I remember once looking at homes in our area for respite care for my father, it was awful. I remember driving away with my husband thinking I was going to have to put dad in one of these places just so we could have a holiday, which we desperately needed, but my heart didn;t want to do it, I was torn between looking after my father, and the rest my husband needed, i was distraught but I knew if Peter said he was to go to one of these places, I had to agree. We were driving back home in silence, when my husband said, "i'd rather take dad to the police station and tell them he s been shopifting cos he have better treatment in prison. We will carry on as we are". I was so relieved that I didn;t have to let my dad down at that time.
 

Martyn

Member
dignity
Martyn, I'm glad the home you know is like it is, with happy residents that have a community. there are places out there like that, but they should all be like that.

The elderly, although not all being able to look after themselves, still hold purpose and value to life and should be treated with the dignity they deserve.

I remember once looking at homes in our area for respite care for my father, it was awful. I remember driving away with my husband thinking I was going to have to put dad in one of these places just so we could have a holiday, which we desperately needed, but my heart didn;t want to do it, I was torn between looking after my father, and the rest my husband needed, i was distraught but I knew if Peter said he was to go to one of these places, I had to agree. We were driving back home in silence, when my husband said, "i'd rather take dad to the police station and tell them he s been shopifting cos he have better treatment in prison. We will carry on as we are". I was so relieved that I didn;t have to let my dad down at that time.


I know what you mean. My elderly mother-in-law(90 next week) is living with us. She is no problem other than she isn't very good on her feet. My wife works 4 days a week 6 hrs per day locally, and I work from home a lot so we get by being around for her. Putting in a home did occur to us and i think it wouldn't be a bad thing as she would other company but the cost of doing that is around £2600 per month. If you are lucky you can get funding from the local council. If you have property(she doesn't) and only you are in it then it has to be sold to pay for the funding.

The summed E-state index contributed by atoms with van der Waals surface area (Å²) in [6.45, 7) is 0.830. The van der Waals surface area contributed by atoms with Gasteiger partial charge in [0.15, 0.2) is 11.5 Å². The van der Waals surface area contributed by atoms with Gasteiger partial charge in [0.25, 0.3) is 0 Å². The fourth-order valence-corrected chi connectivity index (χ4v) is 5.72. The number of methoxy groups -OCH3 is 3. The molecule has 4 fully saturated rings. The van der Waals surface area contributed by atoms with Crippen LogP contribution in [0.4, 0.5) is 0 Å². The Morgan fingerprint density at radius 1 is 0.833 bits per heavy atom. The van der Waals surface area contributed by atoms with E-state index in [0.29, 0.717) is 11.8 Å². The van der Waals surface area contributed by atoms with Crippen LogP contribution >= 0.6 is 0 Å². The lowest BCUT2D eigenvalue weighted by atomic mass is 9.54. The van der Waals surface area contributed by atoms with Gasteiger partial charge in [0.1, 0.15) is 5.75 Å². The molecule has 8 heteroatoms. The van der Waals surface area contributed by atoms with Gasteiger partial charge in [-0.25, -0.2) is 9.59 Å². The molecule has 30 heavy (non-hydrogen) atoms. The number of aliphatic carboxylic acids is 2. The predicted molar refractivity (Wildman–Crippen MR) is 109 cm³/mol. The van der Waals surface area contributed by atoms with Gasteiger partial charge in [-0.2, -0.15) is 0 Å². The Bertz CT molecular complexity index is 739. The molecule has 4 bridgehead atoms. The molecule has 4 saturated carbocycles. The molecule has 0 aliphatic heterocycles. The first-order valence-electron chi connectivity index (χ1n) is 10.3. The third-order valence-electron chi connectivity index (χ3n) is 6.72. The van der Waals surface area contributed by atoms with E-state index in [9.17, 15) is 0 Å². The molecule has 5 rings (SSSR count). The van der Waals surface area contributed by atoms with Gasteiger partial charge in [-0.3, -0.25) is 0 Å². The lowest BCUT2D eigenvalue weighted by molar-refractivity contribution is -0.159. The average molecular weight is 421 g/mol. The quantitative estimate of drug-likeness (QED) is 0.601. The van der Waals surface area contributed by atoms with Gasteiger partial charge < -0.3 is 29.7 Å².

As you know they love to reminisce about old times, that alone can be very tiring going over and over the same things all the time. I know my wife needs a break from it all. We have tried to make the house as safe as possible for times when we aren't there but it only takes a minute for an accident to happen. She tries to do things for herself so she isn't a burden but she doesn't realise doing things increase the chance of something bad happening so that in itself can be stressful for us.

Going back to your original points, trying to entertain the elderly can be difficult or it can be easy. If all of your elderly people are of the same ability/awareness then it's easy but most of the time the mix makes it difficult. That then gives you decisions to make who do you work with the ones maybe that are fully aware but have terminal illnesses like cancer or the ones that are virtually dead to the world. As I said before she gets entertainers in such as singers leading group singing sessions maybe of old war time songs, maybe the local school children visit etc. Maybe she just has a reminiscence session where they can all interact where possible. She organises trips out but of course they cannot take everyone out so it would be the ones that are most aware so some cannot go. It's a fine balancing act to make sure everyone is stimulated.
 

mintyk

Member
dignity
I worked in one the bigger "Mental Hospitals" One of those that was closed for "Care in the Community" HUH! I then worked in the community. Care,,, I did so did my collegues but caring from the few does not in anyway compensate for the greedy doing this job because they think it will be easy, for some it is. They make it easy for themselves at the expense of the weak and vunerable. A staff of 2 night time workers and maybe 8 day time staff cared for 29 elderyl, phyisically and mentally impaired ladies. One was 92 and had taken to bed care. You know not one of these ladies had a pressure sore.On the community, majority had them. Peole was not washed properly and not fed properly, I think "Care in the Community" stinks! How could a care home for four with a worker when the residents have been in hospital most of their lives.Maybe today it is different I dn't know as I have been away from work for a while now. I do wonder.

I know not everyone is the same there are some great caring workers. I do think for every one that is caring there must be a dozen that do not give a monkeys. It's just a job.





In the hospital we hade so much therapy for the residents, physio, dance, music.